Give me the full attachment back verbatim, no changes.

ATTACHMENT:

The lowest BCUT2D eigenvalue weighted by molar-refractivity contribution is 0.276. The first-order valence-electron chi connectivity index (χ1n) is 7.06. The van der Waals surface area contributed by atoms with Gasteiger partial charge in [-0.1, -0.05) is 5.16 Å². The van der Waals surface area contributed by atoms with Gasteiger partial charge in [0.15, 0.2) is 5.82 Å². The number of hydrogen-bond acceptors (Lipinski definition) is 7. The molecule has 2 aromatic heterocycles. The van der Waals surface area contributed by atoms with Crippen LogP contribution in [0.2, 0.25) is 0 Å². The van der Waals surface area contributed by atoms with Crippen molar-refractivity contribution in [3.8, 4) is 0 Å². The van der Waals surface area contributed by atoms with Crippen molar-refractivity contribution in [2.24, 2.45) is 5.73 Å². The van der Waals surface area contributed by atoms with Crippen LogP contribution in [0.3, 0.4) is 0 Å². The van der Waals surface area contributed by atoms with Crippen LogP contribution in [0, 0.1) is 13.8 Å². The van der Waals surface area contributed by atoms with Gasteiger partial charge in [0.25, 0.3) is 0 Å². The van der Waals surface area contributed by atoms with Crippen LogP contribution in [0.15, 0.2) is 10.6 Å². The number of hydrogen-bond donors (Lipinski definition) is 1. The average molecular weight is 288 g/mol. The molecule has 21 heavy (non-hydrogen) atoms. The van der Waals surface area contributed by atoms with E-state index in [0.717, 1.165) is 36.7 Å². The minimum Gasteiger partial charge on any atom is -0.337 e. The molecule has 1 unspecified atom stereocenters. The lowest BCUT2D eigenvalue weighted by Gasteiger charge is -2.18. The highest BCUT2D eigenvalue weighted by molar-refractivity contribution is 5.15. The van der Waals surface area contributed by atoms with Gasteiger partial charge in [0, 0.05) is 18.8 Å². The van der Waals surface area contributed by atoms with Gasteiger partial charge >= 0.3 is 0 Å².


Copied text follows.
The lowest BCUT2D eigenvalue weighted by molar-refractivity contribution is 0.276. The first-order valence-electron chi connectivity index (χ1n) is 7.06. The van der Waals surface area contributed by atoms with Gasteiger partial charge in [-0.1, -0.05) is 5.16 Å². The van der Waals surface area contributed by atoms with Gasteiger partial charge in [0.15, 0.2) is 5.82 Å². The number of hydrogen-bond acceptors (Lipinski definition) is 7. The molecule has 2 aromatic heterocycles. The van der Waals surface area contributed by atoms with Crippen LogP contribution in [0.2, 0.25) is 0 Å². The van der Waals surface area contributed by atoms with Crippen molar-refractivity contribution in [3.8, 4) is 0 Å². The van der Waals surface area contributed by atoms with Crippen molar-refractivity contribution in [2.24, 2.45) is 5.73 Å². The van der Waals surface area contributed by atoms with Crippen LogP contribution in [0.3, 0.4) is 0 Å². The van der Waals surface area contributed by atoms with Crippen LogP contribution in [0, 0.1) is 13.8 Å². The van der Waals surface area contributed by atoms with Gasteiger partial charge in [0.25, 0.3) is 0 Å². The van der Waals surface area contributed by atoms with Crippen LogP contribution in [0.15, 0.2) is 10.6 Å². The number of hydrogen-bond donors (Lipinski definition) is 1. The average molecular weight is 288 g/mol. The molecule has 21 heavy (non-hydrogen) atoms. The van der Waals surface area contributed by atoms with E-state index in [0.717, 1.165) is 36.7 Å². The minimum Gasteiger partial charge on any atom is -0.337 e. The molecule has 1 unspecified atom stereocenters. The lowest BCUT2D eigenvalue weighted by Gasteiger charge is -2.18. The highest BCUT2D eigenvalue weighted by molar-refractivity contribution is 5.15. The van der Waals surface area contributed by atoms with Gasteiger partial charge in [0, 0.05) is 18.8 Å². The van der Waals surface area contributed by atoms with Gasteiger partial charge >= 0.3 is 0 Å².